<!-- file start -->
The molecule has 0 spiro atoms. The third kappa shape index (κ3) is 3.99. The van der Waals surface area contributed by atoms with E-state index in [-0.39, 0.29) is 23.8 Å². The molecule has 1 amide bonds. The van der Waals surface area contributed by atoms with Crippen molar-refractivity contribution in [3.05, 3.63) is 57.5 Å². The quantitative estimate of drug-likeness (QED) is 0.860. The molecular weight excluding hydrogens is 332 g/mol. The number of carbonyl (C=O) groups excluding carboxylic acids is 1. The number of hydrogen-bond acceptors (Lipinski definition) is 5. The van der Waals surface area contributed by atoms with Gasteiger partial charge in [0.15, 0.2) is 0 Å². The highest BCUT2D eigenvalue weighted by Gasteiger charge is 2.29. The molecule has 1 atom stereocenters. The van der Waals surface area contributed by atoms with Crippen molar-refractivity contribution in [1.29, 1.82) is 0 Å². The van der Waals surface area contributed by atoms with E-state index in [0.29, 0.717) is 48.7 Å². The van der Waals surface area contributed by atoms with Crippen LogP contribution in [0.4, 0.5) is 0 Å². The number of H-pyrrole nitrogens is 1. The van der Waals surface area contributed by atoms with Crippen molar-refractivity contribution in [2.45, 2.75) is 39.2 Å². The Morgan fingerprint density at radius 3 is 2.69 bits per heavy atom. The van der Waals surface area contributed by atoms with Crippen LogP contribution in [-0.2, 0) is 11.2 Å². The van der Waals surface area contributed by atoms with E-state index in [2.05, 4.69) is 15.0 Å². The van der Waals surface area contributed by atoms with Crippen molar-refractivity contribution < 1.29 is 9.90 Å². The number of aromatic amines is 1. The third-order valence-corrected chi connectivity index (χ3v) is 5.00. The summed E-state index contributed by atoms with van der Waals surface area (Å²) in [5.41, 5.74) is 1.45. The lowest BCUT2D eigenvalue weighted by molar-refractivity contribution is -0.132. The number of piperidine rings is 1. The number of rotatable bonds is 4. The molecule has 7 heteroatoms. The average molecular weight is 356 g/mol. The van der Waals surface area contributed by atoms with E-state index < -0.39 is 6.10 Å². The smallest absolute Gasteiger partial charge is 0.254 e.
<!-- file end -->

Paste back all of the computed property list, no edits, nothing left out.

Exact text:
The molecule has 0 spiro atoms. The third kappa shape index (κ3) is 3.99. The van der Waals surface area contributed by atoms with E-state index in [-0.39, 0.29) is 23.8 Å². The molecule has 1 amide bonds. The van der Waals surface area contributed by atoms with Crippen molar-refractivity contribution in [3.05, 3.63) is 57.5 Å². The quantitative estimate of drug-likeness (QED) is 0.860. The molecular weight excluding hydrogens is 332 g/mol. The number of carbonyl (C=O) groups excluding carboxylic acids is 1. The number of hydrogen-bond acceptors (Lipinski definition) is 5. The van der Waals surface area contributed by atoms with Gasteiger partial charge in [0.15, 0.2) is 0 Å². The highest BCUT2D eigenvalue weighted by Gasteiger charge is 2.29. The molecule has 1 atom stereocenters. The van der Waals surface area contributed by atoms with Crippen molar-refractivity contribution in [1.29, 1.82) is 0 Å². The van der Waals surface area contributed by atoms with E-state index in [0.29, 0.717) is 48.7 Å². The van der Waals surface area contributed by atoms with Crippen LogP contribution in [0.4, 0.5) is 0 Å². The number of H-pyrrole nitrogens is 1. The van der Waals surface area contributed by atoms with Crippen molar-refractivity contribution in [2.45, 2.75) is 39.2 Å². The Morgan fingerprint density at radius 3 is 2.69 bits per heavy atom. The van der Waals surface area contributed by atoms with Crippen LogP contribution in [-0.2, 0) is 11.2 Å². The van der Waals surface area contributed by atoms with E-state index in [2.05, 4.69) is 15.0 Å². The van der Waals surface area contributed by atoms with Crippen molar-refractivity contribution < 1.29 is 9.90 Å². The number of aromatic amines is 1. The third-order valence-corrected chi connectivity index (χ3v) is 5.00. The summed E-state index contributed by atoms with van der Waals surface area (Å²) in [5.41, 5.74) is 1.45. The lowest BCUT2D eigenvalue weighted by molar-refractivity contribution is -0.132. The number of piperidine rings is 1. The number of rotatable bonds is 4. The molecule has 7 heteroatoms. The average molecular weight is 356 g/mol. The van der Waals surface area contributed by atoms with E-state index < -0.39 is 6.10 Å². The smallest absolute Gasteiger partial charge is 0.254 e.